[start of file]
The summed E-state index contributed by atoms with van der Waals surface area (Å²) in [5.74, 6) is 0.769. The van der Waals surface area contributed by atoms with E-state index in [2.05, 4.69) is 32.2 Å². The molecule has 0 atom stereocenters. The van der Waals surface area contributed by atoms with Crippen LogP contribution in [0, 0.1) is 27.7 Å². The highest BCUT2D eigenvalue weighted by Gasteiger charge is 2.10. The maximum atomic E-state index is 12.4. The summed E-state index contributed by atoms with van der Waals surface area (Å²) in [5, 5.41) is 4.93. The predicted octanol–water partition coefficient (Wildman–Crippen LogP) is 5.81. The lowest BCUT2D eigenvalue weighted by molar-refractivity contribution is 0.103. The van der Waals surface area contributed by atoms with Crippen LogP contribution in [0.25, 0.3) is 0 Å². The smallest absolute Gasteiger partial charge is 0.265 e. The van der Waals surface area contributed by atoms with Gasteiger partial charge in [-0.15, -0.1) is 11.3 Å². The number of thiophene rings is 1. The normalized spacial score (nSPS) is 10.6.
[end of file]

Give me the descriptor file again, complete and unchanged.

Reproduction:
The summed E-state index contributed by atoms with van der Waals surface area (Å²) in [5.74, 6) is 0.769. The van der Waals surface area contributed by atoms with E-state index in [2.05, 4.69) is 32.2 Å². The molecule has 0 atom stereocenters. The van der Waals surface area contributed by atoms with Crippen LogP contribution in [0, 0.1) is 27.7 Å². The highest BCUT2D eigenvalue weighted by Gasteiger charge is 2.10. The maximum atomic E-state index is 12.4. The summed E-state index contributed by atoms with van der Waals surface area (Å²) in [5, 5.41) is 4.93. The predicted octanol–water partition coefficient (Wildman–Crippen LogP) is 5.81. The lowest BCUT2D eigenvalue weighted by molar-refractivity contribution is 0.103. The van der Waals surface area contributed by atoms with Crippen LogP contribution in [0.25, 0.3) is 0 Å². The smallest absolute Gasteiger partial charge is 0.265 e. The van der Waals surface area contributed by atoms with Gasteiger partial charge in [-0.15, -0.1) is 11.3 Å². The number of thiophene rings is 1. The normalized spacial score (nSPS) is 10.6.